Project Reflection: Culture at Home

"Culture at Home" Homepage

On paper, I feel like my plan to integrate pseudo-social interaction into the homeschool class I tutor was sound. While uploading the student’s essay onto a WordPress blog was relatively straightforward, using an integrated custom Google Map added a bit of flavor to what otherwise would have been a dull educational resource. When I first pitched my idea to the parents, they seemed generally interested; I took this as evidence that what I was creating would succeed—it did not. Unfortunately, some parents become wary of posting their child’s work on the blog itself. I don’t believe this has to do with it being on the Internet per se; rather, I believe they were self-conscious about their peers seeing the work of their kids. It’s hard to get annoyed by this—obviously they have their child’s best interest at heart. However, it was rather fascinating to see how enthusiasm for a concept can wane when it becomes a reality.

The student’s didn’t seem that enthusiastic about their role in the blog either. Since there isn’t much social interaction regarding their respective essays, I assumed that they would be naturally interested in seeing the work of their peers. Unfortunately, this proved to be false. Someone pointed out to me that getting people to leave “natural” comments in a public, online space is incredibly difficult. If you force people to do so—in this case, by making it a graded assignment—the comments become contrived. However, if you adopt my chosen approach of “wait-and-see,” you end up with nothing. It’s a difficult conundrum to crack.

All in all, this was still a great experience. Beyond the obvious benefit I’m now rather familiar with WordPress, I also learned that while feedback from your users is incredibly important, it’s by no means proof that your concept is faultless. In someway, I’m sure this knowledge will prove fruitful moving forward.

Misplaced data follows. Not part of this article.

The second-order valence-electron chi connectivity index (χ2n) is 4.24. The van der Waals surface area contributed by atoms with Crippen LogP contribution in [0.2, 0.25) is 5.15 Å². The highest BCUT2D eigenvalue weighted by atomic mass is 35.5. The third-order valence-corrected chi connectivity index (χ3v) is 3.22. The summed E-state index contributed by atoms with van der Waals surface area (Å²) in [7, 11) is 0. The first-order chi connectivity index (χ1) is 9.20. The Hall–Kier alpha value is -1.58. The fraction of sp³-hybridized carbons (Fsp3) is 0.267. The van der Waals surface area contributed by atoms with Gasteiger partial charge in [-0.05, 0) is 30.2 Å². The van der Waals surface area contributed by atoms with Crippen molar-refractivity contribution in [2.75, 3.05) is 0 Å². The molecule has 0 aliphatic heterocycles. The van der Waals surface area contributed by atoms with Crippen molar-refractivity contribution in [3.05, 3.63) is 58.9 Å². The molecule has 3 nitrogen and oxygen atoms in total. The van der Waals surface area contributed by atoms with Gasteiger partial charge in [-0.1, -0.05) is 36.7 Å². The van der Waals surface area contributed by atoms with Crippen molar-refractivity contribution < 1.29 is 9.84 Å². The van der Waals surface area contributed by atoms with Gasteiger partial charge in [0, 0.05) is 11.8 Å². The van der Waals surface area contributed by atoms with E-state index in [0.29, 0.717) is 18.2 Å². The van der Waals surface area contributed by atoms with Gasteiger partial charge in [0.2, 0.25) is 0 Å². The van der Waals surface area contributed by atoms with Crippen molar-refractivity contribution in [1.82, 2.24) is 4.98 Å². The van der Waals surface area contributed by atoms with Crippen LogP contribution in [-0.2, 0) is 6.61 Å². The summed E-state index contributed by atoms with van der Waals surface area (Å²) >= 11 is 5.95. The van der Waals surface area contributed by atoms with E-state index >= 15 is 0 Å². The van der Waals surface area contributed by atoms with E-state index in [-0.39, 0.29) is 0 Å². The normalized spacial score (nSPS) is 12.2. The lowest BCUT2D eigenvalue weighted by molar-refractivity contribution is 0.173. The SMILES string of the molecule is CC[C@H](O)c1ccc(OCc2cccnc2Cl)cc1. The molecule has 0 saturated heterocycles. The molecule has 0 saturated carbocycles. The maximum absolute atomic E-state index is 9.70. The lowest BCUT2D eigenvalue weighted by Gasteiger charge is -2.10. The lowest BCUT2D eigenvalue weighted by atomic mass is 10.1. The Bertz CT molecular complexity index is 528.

Link to blog

Poster

One Reply to “Project Reflection: Culture at Home”

  1. Just thought it would be beneficial to bring our discussion from last Wednesday’s class to the blog to see what others thought.

    We discussed that through your project you ran into the issue of the students not posting or comments on others posts on their own time. From this perspective if you wanted to engagement on posts you would make them a mandatory part of the course (which you couldn’t because this was created during the semester). This is a problem that a lot of Professors face; not just ones that teach online courses.

    Ideally the teacher who is teaching the course generally enjoys the topic and has a legitimate interest in it. Naturally in their spare time they indulge in the topic as they read about it, think about it, and discuss it with others that share this natural interest. And for that format it absolutely works and very insightful discussions are found. This overwhelming success is something that most recognize. This idea is often applied to courses with mild success.

    There exists two extremes in my opinion when it comes to posting/commenting on your peers work. You can have it be optional – where you likely won’t get as much content but can guarantee that it’s genuine. Or you can have it be mandatory for a grade where everyone is sharing their opinion but perhaps the responses are as full-fledged or “deep” as the responses you would see from someone who shares their opinion at their own will.

    And while we may experience this briefly it seems as if this trend is to only grow. The days of lecturing seemed numbered, and while it still serves its purpose in some courses, and there is momentum behind teaching a discussion style class in other courses. But we will still do see is particularly “weak” responses that are likely due to meeting the criteria.

    However I do feel that there is much hope. This type of learning is still fairly new and we’re just starting to get our feet wet. Another condition to consider is the students that are experiencing these courses now, and who will be 10 years from now. We weren’t raised learning this type of way so of course there will be some hesitant awkwardness and adjustments. However for students that are just now in elementary or middle school they will likely grow up with blogging being a part of many of their courses and the idea of seeing their peers work normalcy and instead of a rarity when providing peer reviews.

    And with anything I say that this type of learning will other further what is going on in the classroom. We judge ourselves highly on how we compare to our peers. And with us being able to see where we stack we are in a sort gamifying education and trying to live up to the best post to ensure our grade while improving our content.

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